Hedvig’s Evolution

Disclaimer: I recently attended Storage Field Day 15.  My flights, accommodation and other expenses were paid for by Tech Field Day. There is no requirement for me to blog about any of the content presented and I am not compensated in any way for my time at the event.  Some materials presented were discussed under NDA and don’t form part of my blog posts, but could influence future discussions.

Hedvig recently presented at Storage Field Day 15. You can see videos of their presentation here, and download my rough notes from here.

 

More Hybrid Than Ever

It’s been a little while since I’ve spoken to Hedvig. Since that time they’ve built on a platform that was already pretty robust and feature-rich.

[image courtesy of Hedvig]

 

Features

If you’re unfamiliar with Hedvig, this post by Ray Lucchesi provides a nice overview of the offering. There are a number of nice features, including the fact that it’s hypervisor agnostic. You can also run the proxy on bare metal deployed as KVM instance. Each host requires a proxy and there are 2 proxies per host (active / passive) for HA. It provides protocol consolidation on a single platform and can do deduplication, compression and encryption at a virtual disk level. Workloads map to a virtual disk, and the deduplication is global (and can be toggled on / off at a virtual disk level). Deduplication is performed at a block-level to a 4K granularity.

The default replication policy is “Agnostic” (let the system decide where to put the data), but you can also tell it that you need it to be “Rack Aware” or even “DC Aware”. The cool thing is that the same policies apply whatever protocol you use.

Hedvig uses a concept called Containers (no, not those containers, or those containers). These are assigned to storage pools, and striped across 3 disks.

There is demarcation between metadata and data.

Data Process:

  • Local data persistence
  • Replication

Metadata Process:

  • Global knowledge of everything happening in the cluster

The solution can integrate with external KMS infrastructure if you’re into that sort of thing, and there’s a really focus on “correctness” of data in the system.

 

Hedvig’s Evolution

Hedvig already had a good story to tell in terms of scalable, software-defined storage by the time I saw them in 2016. Their recent presentation demonstrated not just some significant re-branding, but also increased maturity around the interface and data protection features on offer with the platform. Most of the demonstration time was spent in the Hedvig GUI, in stark contrast to the last time I saw them when there was an almost constant requirement to drop in to the CLI to do a variety of tasks. At the time this made sense as the platform was relatively new in the market. Don’t misunderstand me, I’m as much a fan as anyone of the CLI, but it feels like you’re in with a better chance of broad adoption if you can also present a useable GUI for people to leverage.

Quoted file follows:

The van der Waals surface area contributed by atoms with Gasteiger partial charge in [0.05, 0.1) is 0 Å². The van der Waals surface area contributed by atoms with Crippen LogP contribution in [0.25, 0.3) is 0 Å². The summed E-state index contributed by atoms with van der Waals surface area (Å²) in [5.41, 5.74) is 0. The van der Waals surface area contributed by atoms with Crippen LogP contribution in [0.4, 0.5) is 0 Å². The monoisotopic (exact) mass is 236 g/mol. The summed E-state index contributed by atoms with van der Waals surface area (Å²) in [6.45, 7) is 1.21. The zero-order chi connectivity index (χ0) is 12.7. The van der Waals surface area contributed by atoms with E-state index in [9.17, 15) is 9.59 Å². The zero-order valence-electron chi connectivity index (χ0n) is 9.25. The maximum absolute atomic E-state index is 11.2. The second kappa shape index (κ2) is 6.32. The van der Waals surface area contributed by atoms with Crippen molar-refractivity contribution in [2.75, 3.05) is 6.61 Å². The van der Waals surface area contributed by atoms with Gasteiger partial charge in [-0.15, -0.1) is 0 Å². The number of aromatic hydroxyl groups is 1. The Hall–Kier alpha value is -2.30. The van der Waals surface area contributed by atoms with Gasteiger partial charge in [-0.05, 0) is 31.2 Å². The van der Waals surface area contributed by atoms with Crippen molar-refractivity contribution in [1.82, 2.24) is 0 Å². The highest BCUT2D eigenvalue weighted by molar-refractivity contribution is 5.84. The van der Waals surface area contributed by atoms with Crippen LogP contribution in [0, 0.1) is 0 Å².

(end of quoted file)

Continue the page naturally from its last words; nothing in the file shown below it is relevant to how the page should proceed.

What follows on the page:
Of course, whether or not you have a snazzy HTML 5 UI means nothing if you don’t have a useful product sitting behind that interface. It was clear from Hedvig’s presentation that they certainly do have something worthy of further consideration, particularly given its focus on data protection, geo-resilience and storage efficiency. The fact that it runs on pretty much anything you can think of is also a bonus. I don’t think too many people would dispute that SDS has a lot of advantages over traditional storage deployments. It’s often a lot more accessible and provides an easier, cheaper entry point for deployment. It can often be easier to get changes and improvements made to the platform that aren’t necessarily tied to particular hardware architectures, and, depending on the software in play, it can often run on just about any bit of x86 compute you want it to. The real value of solutions like Hedvig’s are the additional data protection and efficiency features that provide performance, scalability and resilience beyond the standard 2-node, 1000 disk midrange offerings.

Hedvig seem to be listening to their current and (potential) customers and are making usability and reliability a key part of their offering. I look forward to seeing how this develops over the next 12 months.

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